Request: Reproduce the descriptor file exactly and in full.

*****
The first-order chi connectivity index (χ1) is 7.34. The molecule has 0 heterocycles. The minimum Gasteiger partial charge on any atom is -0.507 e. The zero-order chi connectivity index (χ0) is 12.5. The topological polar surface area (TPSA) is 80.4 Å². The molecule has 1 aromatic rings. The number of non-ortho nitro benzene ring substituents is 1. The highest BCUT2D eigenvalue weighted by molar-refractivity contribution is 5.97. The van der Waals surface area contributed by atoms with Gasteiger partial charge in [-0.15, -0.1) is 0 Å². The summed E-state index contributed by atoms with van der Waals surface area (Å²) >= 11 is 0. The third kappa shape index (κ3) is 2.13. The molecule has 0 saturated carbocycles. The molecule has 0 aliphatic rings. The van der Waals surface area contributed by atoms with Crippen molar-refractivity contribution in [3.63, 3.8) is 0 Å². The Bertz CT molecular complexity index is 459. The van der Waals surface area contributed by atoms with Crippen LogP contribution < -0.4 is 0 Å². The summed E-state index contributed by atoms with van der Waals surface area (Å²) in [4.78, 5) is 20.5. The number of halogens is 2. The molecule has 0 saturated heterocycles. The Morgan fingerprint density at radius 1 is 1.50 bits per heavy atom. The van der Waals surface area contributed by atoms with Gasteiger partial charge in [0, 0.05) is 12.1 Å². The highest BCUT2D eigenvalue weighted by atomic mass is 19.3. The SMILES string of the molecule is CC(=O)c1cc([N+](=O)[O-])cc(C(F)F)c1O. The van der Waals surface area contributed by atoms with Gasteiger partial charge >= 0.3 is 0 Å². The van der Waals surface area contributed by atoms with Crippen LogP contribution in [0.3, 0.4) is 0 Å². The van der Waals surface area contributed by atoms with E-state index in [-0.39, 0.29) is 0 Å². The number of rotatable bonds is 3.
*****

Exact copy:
The first-order chi connectivity index (χ1) is 7.34. The molecule has 0 heterocycles. The minimum Gasteiger partial charge on any atom is -0.507 e. The zero-order chi connectivity index (χ0) is 12.5. The topological polar surface area (TPSA) is 80.4 Å². The molecule has 1 aromatic rings. The number of non-ortho nitro benzene ring substituents is 1. The highest BCUT2D eigenvalue weighted by molar-refractivity contribution is 5.97. The van der Waals surface area contributed by atoms with Gasteiger partial charge in [-0.15, -0.1) is 0 Å². The summed E-state index contributed by atoms with van der Waals surface area (Å²) >= 11 is 0. The third kappa shape index (κ3) is 2.13. The molecule has 0 saturated carbocycles. The molecule has 0 aliphatic rings. The van der Waals surface area contributed by atoms with Crippen molar-refractivity contribution in [3.63, 3.8) is 0 Å². The Bertz CT molecular complexity index is 459. The van der Waals surface area contributed by atoms with Crippen LogP contribution < -0.4 is 0 Å². The summed E-state index contributed by atoms with van der Waals surface area (Å²) in [4.78, 5) is 20.5. The number of halogens is 2. The molecule has 0 saturated heterocycles. The Morgan fingerprint density at radius 1 is 1.50 bits per heavy atom. The van der Waals surface area contributed by atoms with Gasteiger partial charge in [0, 0.05) is 12.1 Å². The highest BCUT2D eigenvalue weighted by atomic mass is 19.3. The SMILES string of the molecule is CC(=O)c1cc([N+](=O)[O-])cc(C(F)F)c1O. The van der Waals surface area contributed by atoms with Gasteiger partial charge >= 0.3 is 0 Å². The van der Waals surface area contributed by atoms with Crippen LogP contribution in [0.3, 0.4) is 0 Å². The van der Waals surface area contributed by atoms with E-state index in [-0.39, 0.29) is 0 Å². The number of rotatable bonds is 3.